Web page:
Donald Trump accepted the Republican nomination with a speech full of concern about a breakdown in law and order.
"Decades of progress made in bringing down crime are now being reversed by this Administration’s rollback of criminal enforcement," he said. "Homicides last year increased by 17 percent in America’s 50 largest cities. That’s the largest increase in 25 years."
We’ll give Trump credit for sticking close to what we presume is his source material. We located an almost identical passage in an article published in January 2016 by the Wonkblog team at the Washington Post: "The number of homicides in the country's 50 largest cities rose nearly 17 percent last year, the greatest increase in lethal violence in a quarter century," the article began. The article cited Wonkblog’s own calculations.
However, Trump ignored some significant cautionary notes in that same story. The Post article said that a close look at the figures "suggests no single explanation for the increases and reveals no clear pattern among those cities that experienced the most horrific violence."
For instance, the article noted that other data shows a more modest increase. "A preliminary FBI report released last week showed that the overall number of violent offenses increased just 1.7 percent nationally during the first half of the year while the number of property crimes declined 4.2 percent," the Post article noted.
The article also noted that the increases are scattershot.
"There were more killings in Nashville, but the total in Memphis declined by 1 percent," the Post article noted. "The number of homicides increased 25 percent in Houston, but decreased 9 percent in San Antonio. There were seven fewer homicides last year than in 2014 in Fresno, Calif., a decline of 15 percent. Meanwhile, up Highway 99 in Sacramento, there were 43 killings last year, an increase of 54 percent."
"There's no national pattern," Franklin Zimring, a criminologist at the University of California at Berkeley, told the Post.
Darrel Stephens, executive director of the Major Cities Chiefs Association, agreed. "Everything is basically anecdotal," he told the Post. "There's not a clear national picture that I've been able to discern of what might be contributing to the changes."
James Alan Fox, the interim director of the School of Criminology and Criminal Justice at Northeastern University, told PolitiFact that the most recent data is heavily driven by four large cities with disproportionate increases -- Chicago, Houston, Washington and Baltimore.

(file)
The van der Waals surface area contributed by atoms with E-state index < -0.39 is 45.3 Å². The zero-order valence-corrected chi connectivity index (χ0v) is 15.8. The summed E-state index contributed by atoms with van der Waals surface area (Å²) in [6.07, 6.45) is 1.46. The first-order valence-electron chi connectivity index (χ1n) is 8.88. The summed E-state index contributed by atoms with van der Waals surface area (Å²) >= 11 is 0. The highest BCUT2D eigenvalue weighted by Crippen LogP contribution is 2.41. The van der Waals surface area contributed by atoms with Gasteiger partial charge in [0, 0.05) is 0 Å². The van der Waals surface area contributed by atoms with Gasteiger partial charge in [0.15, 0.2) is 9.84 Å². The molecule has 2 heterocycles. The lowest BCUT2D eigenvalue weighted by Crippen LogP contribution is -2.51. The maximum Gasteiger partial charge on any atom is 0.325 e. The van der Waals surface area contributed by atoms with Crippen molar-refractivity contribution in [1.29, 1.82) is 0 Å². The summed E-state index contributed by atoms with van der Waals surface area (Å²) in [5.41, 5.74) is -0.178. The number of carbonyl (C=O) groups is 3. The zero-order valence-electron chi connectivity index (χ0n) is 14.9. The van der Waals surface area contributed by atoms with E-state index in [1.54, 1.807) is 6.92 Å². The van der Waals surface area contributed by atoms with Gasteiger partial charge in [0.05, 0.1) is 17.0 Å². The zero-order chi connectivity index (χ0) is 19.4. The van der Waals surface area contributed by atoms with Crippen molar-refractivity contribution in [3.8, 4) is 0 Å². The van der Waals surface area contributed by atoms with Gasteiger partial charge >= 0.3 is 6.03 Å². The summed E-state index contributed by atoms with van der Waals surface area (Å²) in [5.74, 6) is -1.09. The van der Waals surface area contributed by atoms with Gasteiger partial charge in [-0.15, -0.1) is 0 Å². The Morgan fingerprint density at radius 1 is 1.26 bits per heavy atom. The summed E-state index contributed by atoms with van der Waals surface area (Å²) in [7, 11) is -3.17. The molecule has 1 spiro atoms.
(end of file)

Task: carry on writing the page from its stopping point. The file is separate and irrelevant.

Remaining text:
Fox and others urged PolitiFact not to make too much of changes in data over the course of a single year. It’s better to look at a range of years to spot lasting trends.
"There is volatility in numbers like these," he said.
For instance, he said, in 2012, there were more than 500 homicides in Chicago. That fell to the lower 400s each of the next two years before rising again to the high 400s in 2015.
"Ironically, some of the time when the numbers go up it may be because there was an unusually low number the previous year. A one-year change is not a reliable trend," Fox said.
And over the long term, rates of violent crime have moved in the right direction. As we have previously noted, FBI data shows that violent crime has been falling on an almost uninterrupted basis since the early 1990s. The data below shows violent crime per 100,000 population from 1993 to 2014, the last full year for which data is available.
"Homicide rates have declined steadily since 1993, through both Republican and Democratic presidencies," said Raymond Paternoster, a University of Maryland criminologist.
And as a result of this long-term decline, the crime rate has been "low for so long that a tiny increase becomes a large percent increase," said Alan Lizotte, criminal justice professor at the University at Albany.
Trump said, "Homicides last year increased by 17 percent in America’s 50 largest cities. That’s the largest increase in 25 years."
The statement comes from a credible source -- calculations made by the Washington Post. However, in painting a bleak picture, Trump cherry-picks the Post’s overall findings -- and makes mistakes criminologists warn about.
The Post article acknowledged that FBI data found a smaller increase in recent years, with contradictory results for many cities. And experts caution against putting too much stock in short-term changes, since year-to-year data can be volatile for hard-to-discern reasons.
Lost in Trump’s formulation is that, overall, violent crime has been falling consistently for about a quarter century. The statement contains an element of truth but ignores facts that would give a different impression, so we rate his claim Half True.